Smoked cutlets with pickled spiced eggplant
There's no such thing as a Greek meal without lamb and this dinner will have two courses of lamb. The first course is a tender, juicy lightly smoked lamb cutlet served atop a divine, sweet pickled spiced eggplant which is soft and yielding.
BBQ Xifia Alexandrias coated in Xanthi dukkah, served with a caper and wild rice pilaf and a tomato and mountain tea jam
I find that sometimes swordfish can be dry but this isn't at all. The swordfish is perfectly cooked and seasoned with Xanthi's own dukkah mix made up with coriander seeds, fennel seeds, cumin seeds, black and white pepper toasted and ground up then mixed with black and white sesame seeds. This sits on a bed of caper and wild rice pilaf which is savoury and the tomato and mountain tea jam which is sweet. David tells us why he chose swordfish. "The swordfish draws flavours from another region which was once a Greek colony Alexandria in Egypt. Archestratus who wrote Deipnosophists (life of luxury) around 4th Century BC mentioned that the swordfish from Alexandria was the best in the ancient world . The dukkah is based upon the spices that were predominant in cooking in the ancient times."
The last savoury course and it's the signature lamb dish, the lamb skaras. The lamb is marinated in paprika, garlic and olive oil and the finely diced sauce on top is soffritto. The lamb is beautifully lemony, my favourite flavour pairing with rich lamb along with garlic. There are small roasted lemon oregano potato pieces and green string beans.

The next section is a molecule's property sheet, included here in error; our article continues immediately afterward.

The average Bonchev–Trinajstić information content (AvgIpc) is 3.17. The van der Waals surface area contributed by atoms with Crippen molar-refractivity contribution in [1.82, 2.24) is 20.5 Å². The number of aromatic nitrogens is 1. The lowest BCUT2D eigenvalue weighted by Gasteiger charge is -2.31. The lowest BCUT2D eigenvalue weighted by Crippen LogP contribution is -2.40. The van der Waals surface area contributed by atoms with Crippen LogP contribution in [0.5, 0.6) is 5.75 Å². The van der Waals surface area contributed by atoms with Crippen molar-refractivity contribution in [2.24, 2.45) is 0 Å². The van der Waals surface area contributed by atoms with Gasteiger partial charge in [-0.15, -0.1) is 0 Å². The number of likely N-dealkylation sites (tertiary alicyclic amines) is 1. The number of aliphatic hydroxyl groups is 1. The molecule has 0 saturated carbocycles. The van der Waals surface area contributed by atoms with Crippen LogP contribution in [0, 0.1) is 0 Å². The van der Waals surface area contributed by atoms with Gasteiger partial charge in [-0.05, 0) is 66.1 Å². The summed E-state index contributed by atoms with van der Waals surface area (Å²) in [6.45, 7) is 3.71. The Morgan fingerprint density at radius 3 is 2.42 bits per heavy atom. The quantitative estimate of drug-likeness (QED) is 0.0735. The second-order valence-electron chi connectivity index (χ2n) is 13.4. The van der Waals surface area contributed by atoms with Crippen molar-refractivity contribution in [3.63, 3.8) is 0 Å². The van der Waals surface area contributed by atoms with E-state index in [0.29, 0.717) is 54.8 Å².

It's dessert time and there is a generous choice of four desserts. David tells us that this dish was designed for the people of Lesbos (or Lesvos in Greek). The people of Lesbos wanted their name protected around the world so that it couldn't be used by anyone other than anyone in Lesbos (much like Champagne in France). This was denied in court so this is David's dessert with pineapple because Lesbos is the only place in Greece that can grow pineapple. This is a fennel ice cream parfait topped with a sweet ring of sous vide pineapple which was cooked with sugar syrup, licorice powder and a cinnamon stick and pineapple syrup and pineapple fennel sorbet. On top is a black liquorice tuile and a light dusting of nutmeg. It is never too licoricey and the pineapple is the dominant flavour with the whole dessert a refreshing end to the meal.
I liked the pastry and I'm a huge fan of vanilla slices. This was similar with a caramelised filo pastry top and a pressed filo pastry middle and base and a thick layer of custard inside. I did find the custard a little grainy or floury though. It's served with a thick, rich berry coulis and fresh berries as well as a piece of almond toffee crunch.
Ahh this translates as "wet mop" but don't let that put you off. This is my favourite dessert because I love the buttery sweet soaked pastry filled with cinnamon and cloves. It's sweet but oh so divine and served with a rich clotted cream.
Fistikia and Fountoukia
Fistikia means peanut and Fountoukia means hazelnuts. Both ice creams are smooth and nutty and the peanut parfait dome has a centre of Nutella ganache and a sprinkling of peanut and hazelnut dust. The square ice cream is sandwiched between crunchy toffeed hazelnut praline layers. At first we think that the dark sauce is chocolate but it's in fact a thick and slightly tangy sour cherry sauce.
So tell me Dear Reader, have you ever been to a Greek wedding? And do you like to read about the background thinking behind dishes?
NQN and Mr NQN dined as guests of Xanthi
Greek Festival of Sydney
Westfield Sydney, Level 6, Shop 6003, Cnr Pitt Street Mall & Market St,Sydney NSW 2000
Tel: +61 (02) 9232 8535